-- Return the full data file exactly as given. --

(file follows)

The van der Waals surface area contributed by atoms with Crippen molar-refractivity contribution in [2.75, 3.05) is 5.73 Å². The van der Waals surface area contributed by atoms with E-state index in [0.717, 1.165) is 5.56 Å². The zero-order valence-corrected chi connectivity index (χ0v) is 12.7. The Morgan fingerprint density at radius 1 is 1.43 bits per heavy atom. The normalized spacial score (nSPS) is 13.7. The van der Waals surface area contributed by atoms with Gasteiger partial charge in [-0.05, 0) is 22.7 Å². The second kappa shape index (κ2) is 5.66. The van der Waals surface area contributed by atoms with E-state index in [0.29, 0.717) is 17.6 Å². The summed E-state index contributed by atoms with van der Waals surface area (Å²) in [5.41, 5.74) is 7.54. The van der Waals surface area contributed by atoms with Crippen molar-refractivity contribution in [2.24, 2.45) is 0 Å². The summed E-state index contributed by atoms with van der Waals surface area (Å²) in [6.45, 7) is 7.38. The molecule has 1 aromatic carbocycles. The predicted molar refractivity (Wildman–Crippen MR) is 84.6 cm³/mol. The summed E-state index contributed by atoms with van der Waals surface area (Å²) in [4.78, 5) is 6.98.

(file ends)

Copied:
The van der Waals surface area contributed by atoms with Crippen molar-refractivity contribution in [2.75, 3.05) is 5.73 Å². The van der Waals surface area contributed by atoms with E-state index in [0.717, 1.165) is 5.56 Å². The zero-order valence-corrected chi connectivity index (χ0v) is 12.7. The Morgan fingerprint density at radius 1 is 1.43 bits per heavy atom. The normalized spacial score (nSPS) is 13.7. The van der Waals surface area contributed by atoms with Gasteiger partial charge in [-0.05, 0) is 22.7 Å². The second kappa shape index (κ2) is 5.66. The van der Waals surface area contributed by atoms with E-state index in [0.29, 0.717) is 17.6 Å². The summed E-state index contributed by atoms with van der Waals surface area (Å²) in [5.41, 5.74) is 7.54. The van der Waals surface area contributed by atoms with Crippen molar-refractivity contribution in [2.24, 2.45) is 0 Å². The summed E-state index contributed by atoms with van der Waals surface area (Å²) in [6.45, 7) is 7.38. The molecule has 1 aromatic carbocycles. The predicted molar refractivity (Wildman–Crippen MR) is 84.6 cm³/mol. The summed E-state index contributed by atoms with van der Waals surface area (Å²) in [4.78, 5) is 6.98.